Russia's first domestically designed smartphone, the YotaPhone, was unveiled in Moscow on Wednesday, featuring an always-on second screen as a unique feature to differentiate it from the plethora of competitors.
The phone, which used Google's Android operating system and has a fixed price of 499 euros ($678), will be launched in December in Russia and Germany in stores and online in France, Spain and Austria.
The device "rethinks our relation to smartphones," said YotaPhone's general director, Vlad Martynov, who unveiled the smartphone in a contemporary art gallery in Moscow.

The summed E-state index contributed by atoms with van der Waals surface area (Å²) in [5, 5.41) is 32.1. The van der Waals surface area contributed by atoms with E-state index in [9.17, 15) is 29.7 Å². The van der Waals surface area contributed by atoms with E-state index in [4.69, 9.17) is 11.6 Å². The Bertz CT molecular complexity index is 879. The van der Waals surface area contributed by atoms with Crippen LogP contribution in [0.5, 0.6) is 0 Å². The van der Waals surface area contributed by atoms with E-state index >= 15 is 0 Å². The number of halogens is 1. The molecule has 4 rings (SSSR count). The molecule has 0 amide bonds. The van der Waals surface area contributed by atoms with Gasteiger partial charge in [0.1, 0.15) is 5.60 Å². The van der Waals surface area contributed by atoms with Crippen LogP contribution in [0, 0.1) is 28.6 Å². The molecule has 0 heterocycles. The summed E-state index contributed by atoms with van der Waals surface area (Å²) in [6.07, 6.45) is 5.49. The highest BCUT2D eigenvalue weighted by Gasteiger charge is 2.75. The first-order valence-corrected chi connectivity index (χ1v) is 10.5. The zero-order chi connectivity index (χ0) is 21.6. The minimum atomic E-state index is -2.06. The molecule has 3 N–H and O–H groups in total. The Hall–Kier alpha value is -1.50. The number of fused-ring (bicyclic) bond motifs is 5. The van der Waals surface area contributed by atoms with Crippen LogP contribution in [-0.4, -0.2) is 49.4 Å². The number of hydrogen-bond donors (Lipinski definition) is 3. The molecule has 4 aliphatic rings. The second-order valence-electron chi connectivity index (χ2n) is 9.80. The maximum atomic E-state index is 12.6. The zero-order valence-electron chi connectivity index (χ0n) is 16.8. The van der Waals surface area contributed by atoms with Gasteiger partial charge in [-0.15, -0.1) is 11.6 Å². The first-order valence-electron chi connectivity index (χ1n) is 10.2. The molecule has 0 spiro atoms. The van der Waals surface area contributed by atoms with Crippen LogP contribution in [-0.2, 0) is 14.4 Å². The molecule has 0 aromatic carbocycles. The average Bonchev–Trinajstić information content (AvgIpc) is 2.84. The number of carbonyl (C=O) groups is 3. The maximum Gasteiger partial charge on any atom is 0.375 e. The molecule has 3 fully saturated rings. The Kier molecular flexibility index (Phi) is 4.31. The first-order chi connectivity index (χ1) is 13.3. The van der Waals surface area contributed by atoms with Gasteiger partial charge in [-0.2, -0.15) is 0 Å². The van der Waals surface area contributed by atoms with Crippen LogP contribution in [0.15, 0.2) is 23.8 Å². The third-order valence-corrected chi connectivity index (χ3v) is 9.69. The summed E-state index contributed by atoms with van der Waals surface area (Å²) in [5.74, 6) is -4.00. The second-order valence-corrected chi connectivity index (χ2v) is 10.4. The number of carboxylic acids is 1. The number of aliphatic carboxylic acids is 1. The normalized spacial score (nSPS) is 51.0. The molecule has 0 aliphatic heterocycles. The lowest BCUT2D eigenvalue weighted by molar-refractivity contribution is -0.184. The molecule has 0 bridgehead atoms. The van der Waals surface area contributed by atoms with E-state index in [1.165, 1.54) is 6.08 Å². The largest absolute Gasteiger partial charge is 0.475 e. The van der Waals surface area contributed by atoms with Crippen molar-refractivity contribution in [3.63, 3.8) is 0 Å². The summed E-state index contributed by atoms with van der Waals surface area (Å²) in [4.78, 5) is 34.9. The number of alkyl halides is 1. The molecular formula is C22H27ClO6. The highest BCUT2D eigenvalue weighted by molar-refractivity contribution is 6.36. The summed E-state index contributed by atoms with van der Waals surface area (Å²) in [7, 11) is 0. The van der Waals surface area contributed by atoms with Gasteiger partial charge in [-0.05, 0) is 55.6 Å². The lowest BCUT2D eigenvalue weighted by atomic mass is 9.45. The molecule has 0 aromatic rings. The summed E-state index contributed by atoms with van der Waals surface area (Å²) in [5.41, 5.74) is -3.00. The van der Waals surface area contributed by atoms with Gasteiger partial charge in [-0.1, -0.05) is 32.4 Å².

As well as the full-colour touch screen standard on all smartphones, the YotaPhone has a black-and-white screen on its back using the same electronic ink technology as on reading devices such as Amazon's Kindle.
This extra, low-energy screen remains on all the time, even when the phone is switched off, allowing the user to check the time, messages, a schedule or a map without having to "wake up" the unit, limiting battery drain.
Following the December launch, the phone will go on sale in some other European countries, including Britain and Switzerland, and in the Middle East, including in Egypt.
The makers said they have no current plans to offer the phone in Asia or the United States.
Despite boasting a big pool of expert engineers and IT specialists, no Russian company has so far been able to build a dominant position with locally designed computers or mobile phones.
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